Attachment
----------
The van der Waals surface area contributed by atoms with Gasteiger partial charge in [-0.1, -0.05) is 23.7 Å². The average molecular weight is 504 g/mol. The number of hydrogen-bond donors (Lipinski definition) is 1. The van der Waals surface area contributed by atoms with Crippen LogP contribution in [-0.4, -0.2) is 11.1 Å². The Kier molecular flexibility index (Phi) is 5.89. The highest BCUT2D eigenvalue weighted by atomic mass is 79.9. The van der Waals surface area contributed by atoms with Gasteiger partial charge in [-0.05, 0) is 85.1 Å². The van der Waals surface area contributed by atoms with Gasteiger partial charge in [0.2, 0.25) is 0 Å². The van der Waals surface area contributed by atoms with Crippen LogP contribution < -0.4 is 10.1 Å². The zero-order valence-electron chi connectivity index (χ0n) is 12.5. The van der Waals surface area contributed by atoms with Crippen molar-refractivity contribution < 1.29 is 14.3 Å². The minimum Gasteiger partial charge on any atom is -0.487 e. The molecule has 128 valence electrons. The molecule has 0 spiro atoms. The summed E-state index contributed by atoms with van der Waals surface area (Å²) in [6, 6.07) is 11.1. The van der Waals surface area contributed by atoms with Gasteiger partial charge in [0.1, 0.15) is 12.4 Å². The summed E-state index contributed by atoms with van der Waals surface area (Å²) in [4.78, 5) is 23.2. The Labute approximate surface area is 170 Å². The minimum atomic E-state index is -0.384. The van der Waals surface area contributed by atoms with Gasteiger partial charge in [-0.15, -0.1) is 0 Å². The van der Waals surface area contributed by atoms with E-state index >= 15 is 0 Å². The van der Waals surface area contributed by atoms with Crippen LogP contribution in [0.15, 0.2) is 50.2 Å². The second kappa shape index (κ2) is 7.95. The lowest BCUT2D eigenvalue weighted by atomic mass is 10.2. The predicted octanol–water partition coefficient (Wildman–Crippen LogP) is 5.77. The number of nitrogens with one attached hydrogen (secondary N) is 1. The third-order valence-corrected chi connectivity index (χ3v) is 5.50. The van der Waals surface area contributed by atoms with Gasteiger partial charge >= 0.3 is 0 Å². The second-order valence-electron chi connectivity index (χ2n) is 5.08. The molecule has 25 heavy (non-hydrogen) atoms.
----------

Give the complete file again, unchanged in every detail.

The van der Waals surface area contributed by atoms with Gasteiger partial charge in [-0.1, -0.05) is 23.7 Å². The average molecular weight is 504 g/mol. The number of hydrogen-bond donors (Lipinski definition) is 1. The van der Waals surface area contributed by atoms with Crippen LogP contribution in [-0.4, -0.2) is 11.1 Å². The Kier molecular flexibility index (Phi) is 5.89. The highest BCUT2D eigenvalue weighted by atomic mass is 79.9. The van der Waals surface area contributed by atoms with Gasteiger partial charge in [-0.05, 0) is 85.1 Å². The van der Waals surface area contributed by atoms with Gasteiger partial charge in [0.2, 0.25) is 0 Å². The van der Waals surface area contributed by atoms with Crippen LogP contribution < -0.4 is 10.1 Å². The zero-order valence-electron chi connectivity index (χ0n) is 12.5. The van der Waals surface area contributed by atoms with Crippen molar-refractivity contribution < 1.29 is 14.3 Å². The minimum Gasteiger partial charge on any atom is -0.487 e. The molecule has 128 valence electrons. The molecule has 0 spiro atoms. The summed E-state index contributed by atoms with van der Waals surface area (Å²) in [6, 6.07) is 11.1. The van der Waals surface area contributed by atoms with Gasteiger partial charge in [0.1, 0.15) is 12.4 Å². The summed E-state index contributed by atoms with van der Waals surface area (Å²) in [4.78, 5) is 23.2. The Labute approximate surface area is 170 Å². The minimum atomic E-state index is -0.384. The van der Waals surface area contributed by atoms with Gasteiger partial charge in [-0.15, -0.1) is 0 Å². The van der Waals surface area contributed by atoms with E-state index >= 15 is 0 Å². The van der Waals surface area contributed by atoms with Crippen LogP contribution in [0.15, 0.2) is 50.2 Å². The second kappa shape index (κ2) is 7.95. The lowest BCUT2D eigenvalue weighted by atomic mass is 10.2. The predicted octanol–water partition coefficient (Wildman–Crippen LogP) is 5.77. The number of nitrogens with one attached hydrogen (secondary N) is 1. The third-order valence-corrected chi connectivity index (χ3v) is 5.50. The van der Waals surface area contributed by atoms with Gasteiger partial charge >= 0.3 is 0 Å². The second-order valence-electron chi connectivity index (χ2n) is 5.08. The molecule has 25 heavy (non-hydrogen) atoms.